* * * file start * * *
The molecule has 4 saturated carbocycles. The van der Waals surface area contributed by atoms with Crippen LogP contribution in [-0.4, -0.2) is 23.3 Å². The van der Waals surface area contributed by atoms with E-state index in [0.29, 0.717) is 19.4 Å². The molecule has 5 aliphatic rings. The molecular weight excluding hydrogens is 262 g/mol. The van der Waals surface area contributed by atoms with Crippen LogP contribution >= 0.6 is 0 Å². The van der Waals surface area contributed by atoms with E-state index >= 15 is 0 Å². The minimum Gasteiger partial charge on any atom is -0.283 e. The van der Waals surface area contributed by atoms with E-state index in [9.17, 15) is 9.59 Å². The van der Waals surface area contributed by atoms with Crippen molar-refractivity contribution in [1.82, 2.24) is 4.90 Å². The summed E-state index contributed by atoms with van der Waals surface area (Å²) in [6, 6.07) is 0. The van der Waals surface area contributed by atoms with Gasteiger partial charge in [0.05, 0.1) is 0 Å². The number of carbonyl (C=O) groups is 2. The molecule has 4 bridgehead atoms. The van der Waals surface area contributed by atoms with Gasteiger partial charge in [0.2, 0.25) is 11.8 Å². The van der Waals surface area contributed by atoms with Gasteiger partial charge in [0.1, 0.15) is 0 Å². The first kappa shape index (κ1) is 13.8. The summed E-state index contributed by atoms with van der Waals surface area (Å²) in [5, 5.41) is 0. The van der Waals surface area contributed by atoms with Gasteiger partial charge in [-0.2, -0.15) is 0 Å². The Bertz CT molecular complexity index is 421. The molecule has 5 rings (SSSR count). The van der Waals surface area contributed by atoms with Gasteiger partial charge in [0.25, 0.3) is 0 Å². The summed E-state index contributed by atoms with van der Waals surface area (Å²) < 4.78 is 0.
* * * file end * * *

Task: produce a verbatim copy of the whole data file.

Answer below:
The molecule has 4 saturated carbocycles. The van der Waals surface area contributed by atoms with Crippen LogP contribution in [-0.4, -0.2) is 23.3 Å². The van der Waals surface area contributed by atoms with E-state index in [0.29, 0.717) is 19.4 Å². The molecule has 5 aliphatic rings. The molecular weight excluding hydrogens is 262 g/mol. The van der Waals surface area contributed by atoms with Crippen LogP contribution >= 0.6 is 0 Å². The van der Waals surface area contributed by atoms with E-state index >= 15 is 0 Å². The minimum Gasteiger partial charge on any atom is -0.283 e. The van der Waals surface area contributed by atoms with E-state index in [9.17, 15) is 9.59 Å². The van der Waals surface area contributed by atoms with Crippen molar-refractivity contribution in [1.82, 2.24) is 4.90 Å². The summed E-state index contributed by atoms with van der Waals surface area (Å²) in [6, 6.07) is 0. The van der Waals surface area contributed by atoms with Gasteiger partial charge in [0.05, 0.1) is 0 Å². The number of carbonyl (C=O) groups is 2. The molecule has 4 bridgehead atoms. The van der Waals surface area contributed by atoms with Gasteiger partial charge in [0.2, 0.25) is 11.8 Å². The van der Waals surface area contributed by atoms with Gasteiger partial charge in [0.1, 0.15) is 0 Å². The first kappa shape index (κ1) is 13.8. The summed E-state index contributed by atoms with van der Waals surface area (Å²) in [5, 5.41) is 0. The van der Waals surface area contributed by atoms with Gasteiger partial charge in [-0.2, -0.15) is 0 Å². The Bertz CT molecular complexity index is 421. The molecule has 5 rings (SSSR count). The van der Waals surface area contributed by atoms with Gasteiger partial charge in [0.25, 0.3) is 0 Å². The summed E-state index contributed by atoms with van der Waals surface area (Å²) < 4.78 is 0.